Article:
This article will demonstrate a simple routine that uses recursion in C# to generate

a list of string permutations. I originally wrote this routine because I was

interested in a little bit larger project in which I thought a routine like this

would be useful. I had become interested in an online game where, given a

string of X number of characters, you see how many way you can combine the letters

in that string to make words. The program would go something like this.

- Generate the permutations.
- Break each permutation down into 3, 4, 5 ... X letter strings.
- Check each break down against a dictionary, if in the dictionary, keep the word

So the first order of business was to generate every possible permutation of an

X character string. After working with a recursive routine, I managed to get

it down to a very simple few lines of code.

First, before going over the code, let's understand the concept. Let's

look at the permutations for a 2 character string. Let's say our string

is 'AB'. The possible permutations are

- 'AB'
- 'BA'

Very easy, we just switch the last two characters. Now if we want to get the

permutations for a 3 character string, Say 'ABC', that process is very simple

too.

- Start with 'ABC'.
- Swap the last two characters to get ACB
- Now take the original string and move the A into the second to last position giving

you BAC - Again Swap the last two characters giving you BCA
- Now come back out and swap the first two characters giving you CBA
- And finally swap the last two characters giving you CAB

If you want to do four characters, the process is the same. Permutate the

right most 2 characters, then swap in character 3 and do the permutations, then

swap in character 4 and do the permutations again. The beauty of the recursion

is that upon leaving one swapping operation, you can get back to an original string

(stored on the stack) and keep the permutations going. Since the calls use

the string lenght to determine how to proceed, you should be able to pass a string

of any length in and get the permutations. The only caveat is that the number

of permutations generated for any given string is exponential as the string get's

larger. The number of permutation is X ! given that X is the number of characters

in the original string. As you can see, it can get quite large pretty quick.

String Size | Number of Permutations | Time to Process |

1 | 1 (1!) | Negligable |

2 | 2 (2!) | Negligable |

3 | 6 (3!) | Negligable |

4 | 24 (4!) | Negligable |

..... | ..... | |

10 | 3,628,800 (10!) | 7.27 Seconds |

12 | 479,001,600 (12!) | Out of Memory error thrown. |

The time to process above was done on a dual processor test machine running at 3

GHz with 2 Gig of internal memory. As you can see, with a short string, you

can generate many permutations. Get much more over 10 and you will start to

see some serious performance degradation. If you really need to generate permutations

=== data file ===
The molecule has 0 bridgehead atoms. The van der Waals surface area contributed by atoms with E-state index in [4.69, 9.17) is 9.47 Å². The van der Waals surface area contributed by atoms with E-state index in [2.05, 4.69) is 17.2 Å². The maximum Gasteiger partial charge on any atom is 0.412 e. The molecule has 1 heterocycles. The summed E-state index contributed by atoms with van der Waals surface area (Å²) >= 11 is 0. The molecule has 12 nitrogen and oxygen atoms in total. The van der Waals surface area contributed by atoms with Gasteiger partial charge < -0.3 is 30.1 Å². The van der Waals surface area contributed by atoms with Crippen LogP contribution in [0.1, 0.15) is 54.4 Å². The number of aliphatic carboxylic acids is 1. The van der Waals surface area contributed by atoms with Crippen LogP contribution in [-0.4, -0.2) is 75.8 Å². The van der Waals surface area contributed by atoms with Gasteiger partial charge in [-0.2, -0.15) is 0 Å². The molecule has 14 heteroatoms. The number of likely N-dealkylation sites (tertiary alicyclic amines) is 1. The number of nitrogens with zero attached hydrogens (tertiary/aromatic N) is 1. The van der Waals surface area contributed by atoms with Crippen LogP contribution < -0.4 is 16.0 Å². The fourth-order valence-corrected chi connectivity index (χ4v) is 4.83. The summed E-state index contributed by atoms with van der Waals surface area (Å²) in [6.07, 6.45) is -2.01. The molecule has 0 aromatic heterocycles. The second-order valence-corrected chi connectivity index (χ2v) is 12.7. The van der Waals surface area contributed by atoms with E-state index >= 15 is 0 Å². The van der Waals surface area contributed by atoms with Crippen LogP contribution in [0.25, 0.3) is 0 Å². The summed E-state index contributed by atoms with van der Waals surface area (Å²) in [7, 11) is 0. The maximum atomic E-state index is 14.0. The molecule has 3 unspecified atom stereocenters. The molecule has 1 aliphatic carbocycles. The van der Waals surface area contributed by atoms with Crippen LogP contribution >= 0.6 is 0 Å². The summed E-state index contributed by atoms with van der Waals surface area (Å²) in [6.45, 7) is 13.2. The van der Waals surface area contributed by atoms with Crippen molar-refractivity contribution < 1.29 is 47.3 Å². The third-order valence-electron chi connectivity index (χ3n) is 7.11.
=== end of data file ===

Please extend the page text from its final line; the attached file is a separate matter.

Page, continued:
on strings that large, consider disk storage.

Now that we have discussed the concept, let's look at the code. I have

encapsulated all of the code into one class. Here is the listing for that

class.

using System;

using System.Collections;

namespace Permutations

{

// To save space, I have not used proper techniques of

// hiding attributes behind properties. There are

// probably other things that haven't been done as well

// but I am just trying to show the concept.

class PermutateString

{

// Holds the final array of permutations

public ArrayList AL = new ArrayList();

public PermutateString(string Source)

{

Perm("", Source);

}

private void Perm(string Beginning, string Shuffle)

{

// By the time the Shuffle length get's down to 1,

// we have another permutation to store.

if (Shuffle.Length <= 1)

AL.Add(Beginning + Shuffle);

else

{

for (int Ndx = 0; Ndx < Shuffle.Length; Ndx++)

{

// here, we move the character at the ndx position

// to the front of the line, then copy in the first

// ndx characters of the string and then the characters

// after that. so if NDX is at 3 in the following string,

// then the string ABCDEF would become DABCEF. This loop

// pulls each postion out to the front of the line and then

// calls the Perm operation again.

Shuffle = Shuffle.Substring(Ndx, 1) +

Shuffle.Substring(0, Ndx) +

Shuffle.Substring(Ndx + 1);

// Now that we have moved the shuffled characters around a bit,

// we call the perm function again moving one of the characters back

// to the beginning string.

Perm(Beginning + Shuffle.Substring(0, 1),

Shuffle.Substring(1));

}

}

}

}

}

It may be a little difficult to follow so the best thing to do is to copy the

code into your project and run it through the debugger. As you trace the

values of Beginning and Shuffle, you should see the logic unfold. Hope you

enjoyed this.

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